A smart, workmanlike dog, the Lakeland Terrier dog has a thick, harsh coat, that comes in black and tan, blue and tan, red, wheaten, red grizzle, liver, blue or black. He is compact in size and stands at 37cm and under when adult, with fully grown males weighing 8kg and females 7kg.
- Category size: Small
- Grooming requirements: More than once a week
- Shedding: None
- Allergies: Yes
- Noise: Not too noisy
- Dog Group Kennel Club: Terrier
- Alone: 1 to 3 hours
- Other pets: Low
- Stability as a guard: Medium
As his name suggests, this Terrier breed comes from the Lake District, where he was bred by farmers to go to ground after foxes, to protect their lambs. Originally considered a strain of Fell Terrier, he has been known as the Lakeland Terrier since 1912. Various breeds have contributed to his make-up, including the old Black and Tan Terrier, the Bedlington Terrier and the Border Terrier.
Because of his working roots, the Lakeland Terrier is fearless and fast when he needs to be – but in the home, as a pet, he is a friendly, loving and affectionate dog, who is fun and mischievous. Some Lakeland Terrier dogs can be feisty with other dogs and so early socialisation is essential.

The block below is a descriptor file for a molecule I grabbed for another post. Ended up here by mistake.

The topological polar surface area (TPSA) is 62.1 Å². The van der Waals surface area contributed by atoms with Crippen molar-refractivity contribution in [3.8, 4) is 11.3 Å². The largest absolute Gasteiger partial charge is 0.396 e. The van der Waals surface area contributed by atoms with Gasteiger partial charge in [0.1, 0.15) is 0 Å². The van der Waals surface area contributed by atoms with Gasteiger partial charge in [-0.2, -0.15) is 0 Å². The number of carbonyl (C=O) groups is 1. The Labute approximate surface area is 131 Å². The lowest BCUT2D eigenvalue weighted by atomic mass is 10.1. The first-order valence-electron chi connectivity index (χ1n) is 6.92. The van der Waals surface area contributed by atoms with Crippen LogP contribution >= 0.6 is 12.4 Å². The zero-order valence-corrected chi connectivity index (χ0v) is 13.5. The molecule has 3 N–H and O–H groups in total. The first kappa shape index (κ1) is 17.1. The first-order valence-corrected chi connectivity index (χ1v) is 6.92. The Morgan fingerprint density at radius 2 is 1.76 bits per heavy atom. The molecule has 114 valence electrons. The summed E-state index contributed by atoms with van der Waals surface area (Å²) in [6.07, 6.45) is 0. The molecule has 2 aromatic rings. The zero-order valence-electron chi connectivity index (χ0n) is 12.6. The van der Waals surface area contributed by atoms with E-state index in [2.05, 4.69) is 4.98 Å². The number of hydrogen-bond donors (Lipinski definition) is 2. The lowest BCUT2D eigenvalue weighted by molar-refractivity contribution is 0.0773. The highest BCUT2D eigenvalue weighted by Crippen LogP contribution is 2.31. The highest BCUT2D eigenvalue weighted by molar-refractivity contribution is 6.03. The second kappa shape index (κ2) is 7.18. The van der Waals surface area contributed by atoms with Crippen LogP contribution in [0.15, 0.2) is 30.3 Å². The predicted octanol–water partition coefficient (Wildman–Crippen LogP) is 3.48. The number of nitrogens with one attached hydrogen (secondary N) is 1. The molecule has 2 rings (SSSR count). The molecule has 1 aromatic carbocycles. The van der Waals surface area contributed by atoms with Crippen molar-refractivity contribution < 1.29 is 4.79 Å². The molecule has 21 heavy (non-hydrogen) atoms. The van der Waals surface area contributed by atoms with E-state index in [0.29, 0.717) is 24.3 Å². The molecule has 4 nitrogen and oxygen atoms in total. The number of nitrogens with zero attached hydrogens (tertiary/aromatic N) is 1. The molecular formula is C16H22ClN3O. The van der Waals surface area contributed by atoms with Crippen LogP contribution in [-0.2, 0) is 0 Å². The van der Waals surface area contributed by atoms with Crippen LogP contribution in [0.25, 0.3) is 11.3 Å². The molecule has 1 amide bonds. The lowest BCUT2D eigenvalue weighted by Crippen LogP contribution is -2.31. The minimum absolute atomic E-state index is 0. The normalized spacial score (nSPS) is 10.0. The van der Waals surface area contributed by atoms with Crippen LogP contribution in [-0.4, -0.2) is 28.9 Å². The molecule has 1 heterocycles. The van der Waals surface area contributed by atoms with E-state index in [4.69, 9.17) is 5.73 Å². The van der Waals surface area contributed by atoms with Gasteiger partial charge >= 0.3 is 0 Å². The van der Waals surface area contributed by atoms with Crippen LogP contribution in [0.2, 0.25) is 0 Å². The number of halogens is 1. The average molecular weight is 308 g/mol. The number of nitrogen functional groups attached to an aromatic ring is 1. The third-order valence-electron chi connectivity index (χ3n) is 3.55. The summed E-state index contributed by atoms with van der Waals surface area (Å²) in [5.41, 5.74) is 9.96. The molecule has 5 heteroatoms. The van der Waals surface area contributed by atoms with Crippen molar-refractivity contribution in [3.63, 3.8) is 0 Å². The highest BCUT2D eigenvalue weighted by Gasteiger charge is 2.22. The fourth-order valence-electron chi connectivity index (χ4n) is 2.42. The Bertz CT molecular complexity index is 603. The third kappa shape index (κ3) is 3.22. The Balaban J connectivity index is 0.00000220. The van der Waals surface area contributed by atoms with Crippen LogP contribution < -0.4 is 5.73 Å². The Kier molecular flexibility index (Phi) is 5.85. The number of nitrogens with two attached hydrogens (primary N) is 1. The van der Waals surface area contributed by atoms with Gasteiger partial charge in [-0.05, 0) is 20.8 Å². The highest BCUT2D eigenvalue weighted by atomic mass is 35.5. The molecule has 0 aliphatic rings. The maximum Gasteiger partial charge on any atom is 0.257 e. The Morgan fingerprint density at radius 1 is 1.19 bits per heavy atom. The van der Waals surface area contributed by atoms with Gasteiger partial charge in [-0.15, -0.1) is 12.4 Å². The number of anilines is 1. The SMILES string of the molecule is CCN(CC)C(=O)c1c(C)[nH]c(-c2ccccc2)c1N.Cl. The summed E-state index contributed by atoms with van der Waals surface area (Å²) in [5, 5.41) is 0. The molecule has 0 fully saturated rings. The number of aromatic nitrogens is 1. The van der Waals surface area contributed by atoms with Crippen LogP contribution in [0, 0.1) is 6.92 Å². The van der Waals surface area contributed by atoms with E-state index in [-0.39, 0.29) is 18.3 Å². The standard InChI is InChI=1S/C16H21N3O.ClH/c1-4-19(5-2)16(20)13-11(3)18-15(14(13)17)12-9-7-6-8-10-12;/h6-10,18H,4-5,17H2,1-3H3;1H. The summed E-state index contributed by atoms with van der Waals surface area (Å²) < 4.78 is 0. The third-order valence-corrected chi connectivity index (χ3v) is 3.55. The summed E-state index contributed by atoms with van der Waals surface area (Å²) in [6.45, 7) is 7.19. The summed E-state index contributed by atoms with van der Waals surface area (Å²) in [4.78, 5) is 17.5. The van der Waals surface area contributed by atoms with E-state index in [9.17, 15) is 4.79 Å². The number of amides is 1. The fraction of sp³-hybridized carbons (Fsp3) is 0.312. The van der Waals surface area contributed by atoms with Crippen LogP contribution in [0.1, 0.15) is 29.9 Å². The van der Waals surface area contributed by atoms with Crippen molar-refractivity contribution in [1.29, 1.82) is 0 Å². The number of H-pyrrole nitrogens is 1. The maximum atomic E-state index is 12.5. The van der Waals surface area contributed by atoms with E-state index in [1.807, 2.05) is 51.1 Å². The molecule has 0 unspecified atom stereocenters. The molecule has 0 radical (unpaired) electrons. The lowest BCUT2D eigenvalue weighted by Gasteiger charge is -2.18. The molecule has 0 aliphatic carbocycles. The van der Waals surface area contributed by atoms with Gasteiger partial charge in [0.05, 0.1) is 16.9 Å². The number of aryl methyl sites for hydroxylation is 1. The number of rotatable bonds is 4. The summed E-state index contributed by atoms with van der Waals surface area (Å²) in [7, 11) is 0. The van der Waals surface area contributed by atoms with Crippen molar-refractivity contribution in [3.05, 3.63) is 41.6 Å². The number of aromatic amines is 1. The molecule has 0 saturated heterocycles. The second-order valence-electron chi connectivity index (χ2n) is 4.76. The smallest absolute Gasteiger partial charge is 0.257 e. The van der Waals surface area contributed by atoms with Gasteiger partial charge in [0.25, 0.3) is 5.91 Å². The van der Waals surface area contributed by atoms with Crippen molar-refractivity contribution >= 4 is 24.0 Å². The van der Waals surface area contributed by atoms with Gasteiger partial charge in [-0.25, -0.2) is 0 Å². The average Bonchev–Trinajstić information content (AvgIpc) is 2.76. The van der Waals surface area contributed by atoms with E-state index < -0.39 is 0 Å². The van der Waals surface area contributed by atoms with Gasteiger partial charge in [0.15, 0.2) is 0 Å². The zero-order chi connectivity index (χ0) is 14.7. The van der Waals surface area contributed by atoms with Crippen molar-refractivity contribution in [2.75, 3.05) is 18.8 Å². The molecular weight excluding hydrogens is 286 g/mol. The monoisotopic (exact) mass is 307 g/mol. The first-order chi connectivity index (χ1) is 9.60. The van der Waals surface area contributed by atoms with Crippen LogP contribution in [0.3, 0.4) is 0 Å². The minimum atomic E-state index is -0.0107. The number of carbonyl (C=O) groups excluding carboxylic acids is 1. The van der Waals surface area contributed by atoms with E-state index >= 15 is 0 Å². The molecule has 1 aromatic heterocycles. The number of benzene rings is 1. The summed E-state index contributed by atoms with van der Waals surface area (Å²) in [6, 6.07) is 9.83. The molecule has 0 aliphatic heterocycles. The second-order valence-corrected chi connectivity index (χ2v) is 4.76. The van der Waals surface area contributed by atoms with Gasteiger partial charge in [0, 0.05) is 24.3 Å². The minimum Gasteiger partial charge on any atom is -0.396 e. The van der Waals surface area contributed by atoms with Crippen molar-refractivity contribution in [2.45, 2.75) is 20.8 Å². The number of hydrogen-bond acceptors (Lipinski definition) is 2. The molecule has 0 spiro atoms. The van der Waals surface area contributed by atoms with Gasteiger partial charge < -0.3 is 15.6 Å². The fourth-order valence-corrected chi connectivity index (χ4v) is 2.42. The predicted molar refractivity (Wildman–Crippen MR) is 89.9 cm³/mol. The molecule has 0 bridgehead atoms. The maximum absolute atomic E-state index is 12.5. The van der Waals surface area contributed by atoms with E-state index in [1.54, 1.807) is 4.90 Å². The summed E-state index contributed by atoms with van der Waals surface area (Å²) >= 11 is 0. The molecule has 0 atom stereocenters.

Like many small breeds, they can suffer from kneecaps that may temporarily slip out of place (luxating patellas).
The Lakeland Terrier needs about an hour's daily exercise, but he will happily accept much longer walks if you can offer them. In addition, he will enjoy playing in the garden, but, bred to squeeze down small holes, it goes without saying that garden boundaries should be fully escape-proof.
Small dogs have a fast metabolism, meaning they burn energy at a high rate, although their small stomachs mean that they must eat little and often. Small-breed foods are specifically designed with appropriate levels of key nutrients and smaller kibble sizes to suit smaller mouths. This also encourages chewing and improves digestion.
The coat consists of a thick undercoat and a dense, harsh topcoat that is designed to protect against the bitter conditions of the Lake District and also to protect the dog from his earthwork. The Lakeland Terrier's coat, which does not shed, needs combing through a couple of times a week. In addition, show dogs are trimmed, but pet dogs are usually clipped a couple of times a year.